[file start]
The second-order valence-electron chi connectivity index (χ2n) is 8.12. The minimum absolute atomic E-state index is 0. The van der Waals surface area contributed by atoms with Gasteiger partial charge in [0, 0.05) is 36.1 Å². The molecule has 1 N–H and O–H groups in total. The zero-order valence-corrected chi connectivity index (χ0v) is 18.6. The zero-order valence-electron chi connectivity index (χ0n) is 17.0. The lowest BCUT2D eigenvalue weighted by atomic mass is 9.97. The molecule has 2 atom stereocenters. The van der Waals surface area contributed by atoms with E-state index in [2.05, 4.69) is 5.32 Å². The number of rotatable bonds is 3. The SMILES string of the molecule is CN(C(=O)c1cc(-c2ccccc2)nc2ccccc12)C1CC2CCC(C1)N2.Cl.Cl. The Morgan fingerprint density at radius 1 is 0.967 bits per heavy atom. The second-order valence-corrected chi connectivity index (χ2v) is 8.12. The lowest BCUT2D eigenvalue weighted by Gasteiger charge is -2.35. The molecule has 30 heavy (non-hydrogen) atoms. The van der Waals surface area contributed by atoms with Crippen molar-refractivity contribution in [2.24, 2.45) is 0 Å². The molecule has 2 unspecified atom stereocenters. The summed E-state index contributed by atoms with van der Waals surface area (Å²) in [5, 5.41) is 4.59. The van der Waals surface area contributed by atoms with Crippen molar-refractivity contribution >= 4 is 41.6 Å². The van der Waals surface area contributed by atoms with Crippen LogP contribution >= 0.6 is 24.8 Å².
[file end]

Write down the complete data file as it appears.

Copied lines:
The second-order valence-electron chi connectivity index (χ2n) is 8.12. The minimum absolute atomic E-state index is 0. The van der Waals surface area contributed by atoms with Gasteiger partial charge in [0, 0.05) is 36.1 Å². The molecule has 1 N–H and O–H groups in total. The zero-order valence-corrected chi connectivity index (χ0v) is 18.6. The zero-order valence-electron chi connectivity index (χ0n) is 17.0. The lowest BCUT2D eigenvalue weighted by atomic mass is 9.97. The molecule has 2 atom stereocenters. The van der Waals surface area contributed by atoms with E-state index in [2.05, 4.69) is 5.32 Å². The number of rotatable bonds is 3. The SMILES string of the molecule is CN(C(=O)c1cc(-c2ccccc2)nc2ccccc12)C1CC2CCC(C1)N2.Cl.Cl. The Morgan fingerprint density at radius 1 is 0.967 bits per heavy atom. The second-order valence-corrected chi connectivity index (χ2v) is 8.12. The lowest BCUT2D eigenvalue weighted by Gasteiger charge is -2.35. The molecule has 30 heavy (non-hydrogen) atoms. The van der Waals surface area contributed by atoms with Crippen molar-refractivity contribution in [2.24, 2.45) is 0 Å². The molecule has 2 unspecified atom stereocenters. The summed E-state index contributed by atoms with van der Waals surface area (Å²) in [5, 5.41) is 4.59. The van der Waals surface area contributed by atoms with Crippen molar-refractivity contribution >= 4 is 41.6 Å². The van der Waals surface area contributed by atoms with Crippen LogP contribution >= 0.6 is 24.8 Å².